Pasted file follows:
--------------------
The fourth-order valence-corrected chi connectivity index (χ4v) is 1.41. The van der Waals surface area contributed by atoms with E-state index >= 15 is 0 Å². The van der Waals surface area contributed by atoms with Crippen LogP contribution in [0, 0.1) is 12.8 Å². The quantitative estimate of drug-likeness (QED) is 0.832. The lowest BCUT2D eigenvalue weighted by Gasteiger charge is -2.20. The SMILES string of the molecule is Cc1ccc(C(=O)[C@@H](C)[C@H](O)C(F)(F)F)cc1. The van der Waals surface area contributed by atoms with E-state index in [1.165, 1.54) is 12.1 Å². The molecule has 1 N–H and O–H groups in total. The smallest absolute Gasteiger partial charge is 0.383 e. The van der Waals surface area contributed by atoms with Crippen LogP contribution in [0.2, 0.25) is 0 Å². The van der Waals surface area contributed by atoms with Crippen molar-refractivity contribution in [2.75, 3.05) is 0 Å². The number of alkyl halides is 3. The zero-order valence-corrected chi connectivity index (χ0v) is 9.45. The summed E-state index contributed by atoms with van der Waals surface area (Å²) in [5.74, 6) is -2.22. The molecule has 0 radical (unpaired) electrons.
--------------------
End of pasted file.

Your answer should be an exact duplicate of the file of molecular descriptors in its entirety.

The fourth-order valence-corrected chi connectivity index (χ4v) is 1.41. The van der Waals surface area contributed by atoms with E-state index >= 15 is 0 Å². The van der Waals surface area contributed by atoms with Crippen LogP contribution in [0, 0.1) is 12.8 Å². The quantitative estimate of drug-likeness (QED) is 0.832. The lowest BCUT2D eigenvalue weighted by Gasteiger charge is -2.20. The SMILES string of the molecule is Cc1ccc(C(=O)[C@@H](C)[C@H](O)C(F)(F)F)cc1. The van der Waals surface area contributed by atoms with E-state index in [1.165, 1.54) is 12.1 Å². The molecule has 1 N–H and O–H groups in total. The smallest absolute Gasteiger partial charge is 0.383 e. The van der Waals surface area contributed by atoms with Crippen LogP contribution in [0.2, 0.25) is 0 Å². The van der Waals surface area contributed by atoms with Crippen molar-refractivity contribution in [2.75, 3.05) is 0 Å². The number of alkyl halides is 3. The zero-order valence-corrected chi connectivity index (χ0v) is 9.45. The summed E-state index contributed by atoms with van der Waals surface area (Å²) in [5.74, 6) is -2.22. The molecule has 0 radical (unpaired) electrons.